“Never believe such sinful things!” said the little curato very earnestly. “Are not you ever in God’s keeping, without whose will not one hair of your head can fall? and is one poor mortal with an image in his hand to prevail against the Lord? Besides, you

The Fury part 2

“Laurella!” cried the priest. “And what has she to do in Capri?” Antonio shrugged his shoulders. She came up with hasty steps, her eyes fixed straight before her.

“Ha! Arrabiata! goodmorning!” shouted one or two of the young boatmen. But for the curato’s presence, they might have added more; the look of mute defiance with which the young girl received their welcome appeared to tempt the more mischievous among them.

“Goodday, Laurella!” now said the priest. “How are you? Are you coming with us to Capri?”

“If I may, padre.”

“Ask Antonio there; the boat is his. Every man is master of his own, I say, as God is master of us all.”

“There is half a carlino, if I may go for that?” said Laurella, without looking at the young boatman.

“You need it more than I,” he muttered, and pushed aside some orange baskets to make room: he was to sell the oranges in Capri, which little isle of rocks has never

The Fury part 1

Paul Heyse (1830 – 1914)

Heyse was one of the most distinguished and highly respected German writers of the past century. Poet, novelist, dramatist, critic, he “created a new standard of style and artistic finish for the novelette.” The Fury appeared in Heyse’s first collection of stories, which was published in 1855. It is generally regarded as one of the very best stories in the German language.

Reprinted from the volume Tales from the German of Paul Heyse, New York, 1878, D. Appleton & Co., publishers, by whose permission it is here used. The original title is Arrabbiata.

The Fury

The day had scarcely dawned. Over Vesuvius hung one broad gray stripe of mist, stretching across as far as Naples, and darkening all the small towns along the coast. The sea lay calm. Along the shore of the narrow creek that lies beneath the Sorrento cliffs, fishermen and their wives were at work already, some with giant cables drawing their bo

Sahara

As big as 9 million square meters, this vast desert is located at the north of Africa. ‘Sahara’ is an Arabic word meaning ‘desert’. Against popular belief, not all of Sahara is covered with sand. In addition to sand dunes that are called ‘ergs’ and make up one fifth of the desert, there are rocks and taluses. There are even mountains as high as 3 thousand meters.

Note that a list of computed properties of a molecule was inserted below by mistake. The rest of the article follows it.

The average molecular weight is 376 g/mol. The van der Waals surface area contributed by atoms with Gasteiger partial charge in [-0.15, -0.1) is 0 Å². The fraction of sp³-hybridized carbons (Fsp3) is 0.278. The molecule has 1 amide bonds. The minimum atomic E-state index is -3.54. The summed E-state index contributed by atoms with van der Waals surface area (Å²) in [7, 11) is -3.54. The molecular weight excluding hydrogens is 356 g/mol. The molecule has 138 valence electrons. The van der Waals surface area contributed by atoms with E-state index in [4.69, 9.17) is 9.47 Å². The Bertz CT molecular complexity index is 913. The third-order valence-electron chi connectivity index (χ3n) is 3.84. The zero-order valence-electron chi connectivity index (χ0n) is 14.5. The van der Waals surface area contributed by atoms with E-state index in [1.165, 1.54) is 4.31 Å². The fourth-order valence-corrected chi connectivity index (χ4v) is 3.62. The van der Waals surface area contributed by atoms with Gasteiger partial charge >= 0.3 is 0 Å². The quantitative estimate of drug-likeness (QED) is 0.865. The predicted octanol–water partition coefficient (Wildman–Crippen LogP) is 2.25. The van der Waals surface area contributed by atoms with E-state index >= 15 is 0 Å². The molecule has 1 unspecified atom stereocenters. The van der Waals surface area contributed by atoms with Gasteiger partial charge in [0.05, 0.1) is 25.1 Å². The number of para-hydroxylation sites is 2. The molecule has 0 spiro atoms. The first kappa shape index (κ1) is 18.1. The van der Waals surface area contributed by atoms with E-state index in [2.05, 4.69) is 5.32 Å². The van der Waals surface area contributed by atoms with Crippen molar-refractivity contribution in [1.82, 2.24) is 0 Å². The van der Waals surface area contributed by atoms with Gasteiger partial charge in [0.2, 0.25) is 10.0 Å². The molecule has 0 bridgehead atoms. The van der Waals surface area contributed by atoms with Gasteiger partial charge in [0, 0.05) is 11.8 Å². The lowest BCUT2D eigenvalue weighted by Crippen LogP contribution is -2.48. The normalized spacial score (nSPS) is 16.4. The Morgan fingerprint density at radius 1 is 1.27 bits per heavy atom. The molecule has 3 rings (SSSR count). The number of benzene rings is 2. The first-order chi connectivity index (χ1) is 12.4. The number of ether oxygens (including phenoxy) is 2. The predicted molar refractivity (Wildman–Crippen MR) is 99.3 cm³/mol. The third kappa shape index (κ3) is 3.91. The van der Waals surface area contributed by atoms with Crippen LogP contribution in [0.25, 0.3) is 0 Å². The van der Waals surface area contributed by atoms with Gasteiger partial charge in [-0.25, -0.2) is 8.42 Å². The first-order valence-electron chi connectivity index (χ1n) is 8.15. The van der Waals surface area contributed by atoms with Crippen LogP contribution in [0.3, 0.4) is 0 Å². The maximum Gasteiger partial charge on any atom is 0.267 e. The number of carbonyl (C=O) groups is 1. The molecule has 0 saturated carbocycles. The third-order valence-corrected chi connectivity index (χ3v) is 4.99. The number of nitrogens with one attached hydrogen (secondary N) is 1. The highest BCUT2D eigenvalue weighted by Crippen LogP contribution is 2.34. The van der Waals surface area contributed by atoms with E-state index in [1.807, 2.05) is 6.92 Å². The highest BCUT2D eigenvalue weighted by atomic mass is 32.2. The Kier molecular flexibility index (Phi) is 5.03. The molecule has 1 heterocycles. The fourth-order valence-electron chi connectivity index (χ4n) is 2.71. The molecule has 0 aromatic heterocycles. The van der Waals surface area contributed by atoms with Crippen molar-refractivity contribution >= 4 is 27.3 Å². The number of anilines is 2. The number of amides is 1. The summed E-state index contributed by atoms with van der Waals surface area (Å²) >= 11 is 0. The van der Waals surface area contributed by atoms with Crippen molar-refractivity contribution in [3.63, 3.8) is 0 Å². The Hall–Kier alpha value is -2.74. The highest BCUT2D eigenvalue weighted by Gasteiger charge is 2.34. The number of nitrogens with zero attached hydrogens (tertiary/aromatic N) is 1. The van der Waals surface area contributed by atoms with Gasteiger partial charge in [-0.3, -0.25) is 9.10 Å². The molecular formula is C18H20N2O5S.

Situated at the South America, the Amazon Basin is the land around Amazon River. Rain forests grab the most attention in this basin. As long as 6 thousand 400 kilometers, this river is one of worlds longest and this resource is considered as the world’s oxygen source with its rain forests. The forests house thousands of plant and animal species, a number of local communities live in these forests.

Derived from ‘neilos’ (‘river bed’) in Greek River Nile was called as iteru’ (big river’) in Ancient Egypt. World’s longest ri

Travel Bulgaria

A temptation to travel Bulgaria to see the Monastery and its unique architecture

Travel Bulgaria – The Rila Monastery – unity of spirituality, culture and nature…

travel bulgaria rila monestery

The Monastery has a unique architecture and takes about 8800 sq.m. When one looks from outside, it resembles a fortress. Due to its 24-metre stone walls, the Monastery has the shape of an irregular pentagon. Once the visitor travel Bulgaria is in, though, they are impressed by its architecture. Impressive arches and colonnades, covered wooden stairs and carved verandas…

St. Ivan of Rila

The hermit St. Ivan of Rila founded the monastery during the rule of Tsar Peter I. It is normal that the monastery bears the hermit’s name. Actually the hermit lived

Children and Old Folk

Ivan Cankar (18—?—1919)

Cankar was one of the most promising of the younger group of Slovenian writers. He had established a solid reputation as novelist, dramatist, and writer of short stories. His most significant work was produced late in his life. The volume, Dream Visions, from which Children and Old Folk is selected, appeared in 1917.

This story is here published for the first time in English. The translation is by Helen P. Hlacha.

Children and Old Folk

Each night, before they went to bed, the children
used to chat together. Seating themselves on the ledge of the broad oven, they
uttered whatever came into their minds. Through the dim window the evening
twilight peered into the room with dream-laden eyes. Out of every corner the
silent shadows drifted upwards, carrying strange stories with them.

They spoke of whatever came to their minds, but to their minds came only pleasant stories of sunlight and warmth interwoven w